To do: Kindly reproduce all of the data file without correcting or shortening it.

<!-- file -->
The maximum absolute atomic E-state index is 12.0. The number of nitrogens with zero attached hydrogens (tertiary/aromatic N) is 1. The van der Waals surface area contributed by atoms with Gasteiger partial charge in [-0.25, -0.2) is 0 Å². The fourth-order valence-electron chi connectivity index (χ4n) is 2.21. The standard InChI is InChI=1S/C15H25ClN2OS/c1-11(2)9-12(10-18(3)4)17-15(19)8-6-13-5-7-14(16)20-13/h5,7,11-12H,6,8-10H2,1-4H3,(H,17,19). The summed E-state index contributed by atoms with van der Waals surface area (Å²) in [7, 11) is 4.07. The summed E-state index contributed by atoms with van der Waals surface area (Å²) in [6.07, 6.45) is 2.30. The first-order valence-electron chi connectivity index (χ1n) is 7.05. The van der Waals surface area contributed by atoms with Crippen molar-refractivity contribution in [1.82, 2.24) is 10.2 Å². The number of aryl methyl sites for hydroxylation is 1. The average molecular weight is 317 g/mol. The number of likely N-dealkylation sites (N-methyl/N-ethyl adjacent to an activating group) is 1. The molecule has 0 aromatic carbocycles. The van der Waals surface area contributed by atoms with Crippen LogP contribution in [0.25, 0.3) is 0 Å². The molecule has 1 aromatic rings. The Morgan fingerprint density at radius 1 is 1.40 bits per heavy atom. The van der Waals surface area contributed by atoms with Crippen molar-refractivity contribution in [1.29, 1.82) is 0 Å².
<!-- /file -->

The maximum absolute atomic E-state index is 12.0. The number of nitrogens with zero attached hydrogens (tertiary/aromatic N) is 1. The van der Waals surface area contributed by atoms with Gasteiger partial charge in [-0.25, -0.2) is 0 Å². The fourth-order valence-electron chi connectivity index (χ4n) is 2.21. The standard InChI is InChI=1S/C15H25ClN2OS/c1-11(2)9-12(10-18(3)4)17-15(19)8-6-13-5-7-14(16)20-13/h5,7,11-12H,6,8-10H2,1-4H3,(H,17,19). The summed E-state index contributed by atoms with van der Waals surface area (Å²) in [7, 11) is 4.07. The summed E-state index contributed by atoms with van der Waals surface area (Å²) in [6.07, 6.45) is 2.30. The first-order valence-electron chi connectivity index (χ1n) is 7.05. The van der Waals surface area contributed by atoms with Crippen molar-refractivity contribution in [1.82, 2.24) is 10.2 Å². The number of aryl methyl sites for hydroxylation is 1. The average molecular weight is 317 g/mol. The number of likely N-dealkylation sites (N-methyl/N-ethyl adjacent to an activating group) is 1. The molecule has 0 aromatic carbocycles. The van der Waals surface area contributed by atoms with Crippen LogP contribution in [0.25, 0.3) is 0 Å². The molecule has 1 aromatic rings. The Morgan fingerprint density at radius 1 is 1.40 bits per heavy atom. The van der Waals surface area contributed by atoms with Crippen molar-refractivity contribution in [1.29, 1.82) is 0 Å².